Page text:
However, it does not necessarily mean that the implementation, which has lots of engineering, is also correct conforming to the correct design. Then how to believe analysis results?
Our solution is SparrowBerry, a validator formally verified in Coq. SparrowBerry checks if the analysis result from Sparse Sparrow is indeed a sound abstract semantics of the input C program.
sparrowberry-2.0.1.tar.gz (release date: 16 Nov 2013)
SparrowBerry is distributed under the GNU GPLv3 license.
The source code is compatible with Coq 8.4pl2.
The project is composed of 4 directories:
SparrowBerry succeeded in validating the analysis results of 16 real-world open-source benchmark programs.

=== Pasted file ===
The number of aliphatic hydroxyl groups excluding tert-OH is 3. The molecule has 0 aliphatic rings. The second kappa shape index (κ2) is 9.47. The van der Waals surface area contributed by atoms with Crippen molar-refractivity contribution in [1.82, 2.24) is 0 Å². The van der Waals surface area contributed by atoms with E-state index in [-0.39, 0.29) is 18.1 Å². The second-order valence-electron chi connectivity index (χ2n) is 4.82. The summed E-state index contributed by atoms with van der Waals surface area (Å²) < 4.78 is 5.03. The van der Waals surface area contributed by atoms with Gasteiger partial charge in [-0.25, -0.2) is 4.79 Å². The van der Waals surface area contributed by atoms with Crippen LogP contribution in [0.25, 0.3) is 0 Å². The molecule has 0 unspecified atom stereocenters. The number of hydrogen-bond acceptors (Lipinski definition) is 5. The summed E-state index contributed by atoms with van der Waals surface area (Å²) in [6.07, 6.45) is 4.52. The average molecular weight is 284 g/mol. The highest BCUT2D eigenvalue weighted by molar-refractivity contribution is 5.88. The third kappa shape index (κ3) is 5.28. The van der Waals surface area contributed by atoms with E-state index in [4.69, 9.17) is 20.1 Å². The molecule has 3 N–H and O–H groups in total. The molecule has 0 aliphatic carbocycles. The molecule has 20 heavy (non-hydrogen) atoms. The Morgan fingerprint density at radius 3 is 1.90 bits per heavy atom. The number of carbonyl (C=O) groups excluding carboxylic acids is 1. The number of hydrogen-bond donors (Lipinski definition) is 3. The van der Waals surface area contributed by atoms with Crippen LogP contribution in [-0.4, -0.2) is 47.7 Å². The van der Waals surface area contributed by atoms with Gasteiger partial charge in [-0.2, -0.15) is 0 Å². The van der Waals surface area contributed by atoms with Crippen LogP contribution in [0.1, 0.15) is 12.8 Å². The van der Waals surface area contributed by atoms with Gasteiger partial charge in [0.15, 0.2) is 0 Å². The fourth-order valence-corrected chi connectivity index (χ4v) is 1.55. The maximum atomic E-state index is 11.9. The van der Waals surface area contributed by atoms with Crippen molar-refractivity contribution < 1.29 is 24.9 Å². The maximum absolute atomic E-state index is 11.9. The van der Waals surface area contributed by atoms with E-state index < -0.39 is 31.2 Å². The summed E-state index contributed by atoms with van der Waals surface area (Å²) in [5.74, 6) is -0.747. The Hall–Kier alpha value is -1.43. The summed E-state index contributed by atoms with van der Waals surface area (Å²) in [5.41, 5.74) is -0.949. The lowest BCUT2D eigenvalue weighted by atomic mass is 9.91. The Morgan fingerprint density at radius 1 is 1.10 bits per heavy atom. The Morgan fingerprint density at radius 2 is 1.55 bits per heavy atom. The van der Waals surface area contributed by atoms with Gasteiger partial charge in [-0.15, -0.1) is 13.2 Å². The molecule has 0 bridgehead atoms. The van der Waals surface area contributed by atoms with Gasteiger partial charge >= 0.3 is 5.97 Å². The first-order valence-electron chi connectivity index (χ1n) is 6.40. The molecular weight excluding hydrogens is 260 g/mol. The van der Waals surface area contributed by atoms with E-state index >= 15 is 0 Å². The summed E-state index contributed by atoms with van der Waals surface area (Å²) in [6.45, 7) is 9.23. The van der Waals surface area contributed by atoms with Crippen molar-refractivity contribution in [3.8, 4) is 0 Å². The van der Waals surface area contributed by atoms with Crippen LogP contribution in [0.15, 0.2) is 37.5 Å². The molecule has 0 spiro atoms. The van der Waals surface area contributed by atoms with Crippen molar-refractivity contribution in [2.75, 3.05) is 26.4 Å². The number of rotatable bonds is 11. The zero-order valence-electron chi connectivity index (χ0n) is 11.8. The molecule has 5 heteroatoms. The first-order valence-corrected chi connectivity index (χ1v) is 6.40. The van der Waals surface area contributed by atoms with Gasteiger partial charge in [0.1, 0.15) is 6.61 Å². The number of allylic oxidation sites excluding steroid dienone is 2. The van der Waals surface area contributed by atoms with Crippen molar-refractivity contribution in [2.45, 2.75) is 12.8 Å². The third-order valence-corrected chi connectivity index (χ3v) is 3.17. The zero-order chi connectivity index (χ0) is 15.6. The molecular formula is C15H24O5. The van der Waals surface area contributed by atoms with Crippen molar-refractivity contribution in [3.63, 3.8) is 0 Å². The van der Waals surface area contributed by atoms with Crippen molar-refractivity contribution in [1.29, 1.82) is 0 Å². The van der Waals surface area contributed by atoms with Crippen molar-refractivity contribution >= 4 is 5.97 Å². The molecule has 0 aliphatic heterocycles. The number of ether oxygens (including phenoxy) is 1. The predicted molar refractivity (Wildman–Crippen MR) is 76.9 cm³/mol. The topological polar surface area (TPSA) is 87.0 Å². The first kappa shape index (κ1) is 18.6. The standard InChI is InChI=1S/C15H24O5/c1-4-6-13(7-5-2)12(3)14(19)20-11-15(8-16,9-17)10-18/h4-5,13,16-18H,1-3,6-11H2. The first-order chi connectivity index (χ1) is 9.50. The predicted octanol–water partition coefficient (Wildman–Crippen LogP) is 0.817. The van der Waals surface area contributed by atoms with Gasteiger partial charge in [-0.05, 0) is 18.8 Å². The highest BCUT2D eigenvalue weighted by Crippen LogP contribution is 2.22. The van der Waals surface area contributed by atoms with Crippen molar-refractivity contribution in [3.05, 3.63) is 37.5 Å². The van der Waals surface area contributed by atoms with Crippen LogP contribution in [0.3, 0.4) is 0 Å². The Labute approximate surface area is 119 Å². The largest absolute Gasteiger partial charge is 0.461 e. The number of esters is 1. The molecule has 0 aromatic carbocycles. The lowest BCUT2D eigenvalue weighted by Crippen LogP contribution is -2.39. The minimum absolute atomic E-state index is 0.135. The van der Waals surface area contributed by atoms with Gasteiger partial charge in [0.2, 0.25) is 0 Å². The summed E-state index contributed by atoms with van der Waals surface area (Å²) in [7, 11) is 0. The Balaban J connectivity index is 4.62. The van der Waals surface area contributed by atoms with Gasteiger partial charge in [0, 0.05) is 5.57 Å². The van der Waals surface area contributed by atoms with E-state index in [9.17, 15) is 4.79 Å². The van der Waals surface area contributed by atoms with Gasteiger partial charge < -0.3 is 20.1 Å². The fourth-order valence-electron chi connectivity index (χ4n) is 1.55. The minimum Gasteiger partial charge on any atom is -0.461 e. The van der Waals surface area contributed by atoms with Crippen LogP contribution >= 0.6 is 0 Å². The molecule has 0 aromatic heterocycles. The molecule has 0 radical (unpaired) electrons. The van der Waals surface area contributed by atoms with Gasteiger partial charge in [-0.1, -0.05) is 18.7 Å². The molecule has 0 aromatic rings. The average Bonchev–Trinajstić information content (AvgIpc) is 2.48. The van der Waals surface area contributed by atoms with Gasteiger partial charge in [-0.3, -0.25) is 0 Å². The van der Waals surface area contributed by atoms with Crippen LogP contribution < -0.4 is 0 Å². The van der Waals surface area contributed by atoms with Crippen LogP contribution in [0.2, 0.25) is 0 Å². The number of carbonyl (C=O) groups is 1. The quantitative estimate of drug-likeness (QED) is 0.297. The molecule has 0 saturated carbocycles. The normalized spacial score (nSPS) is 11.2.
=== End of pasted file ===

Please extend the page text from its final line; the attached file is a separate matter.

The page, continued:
Performance of the validator: times (in seconds) and memory consumptions (in megabytes) are represented for all benchmarks with respect to the analyzer and the validator. The performance is evaluated for the analyzer that bugs are fixed by validation. LOC shows the number of lines of code, calculated with "wc". The validator has largely three phases: Trs reports the data translation time. Dns reports the densification time. Lastly, Val reports the time for whole validations, including the prefixed point validation. CmpTime indicates how much the validator is faster than the analyzer. Similarly, CmpMem indicates how less the validator consumes memory than the analyzer.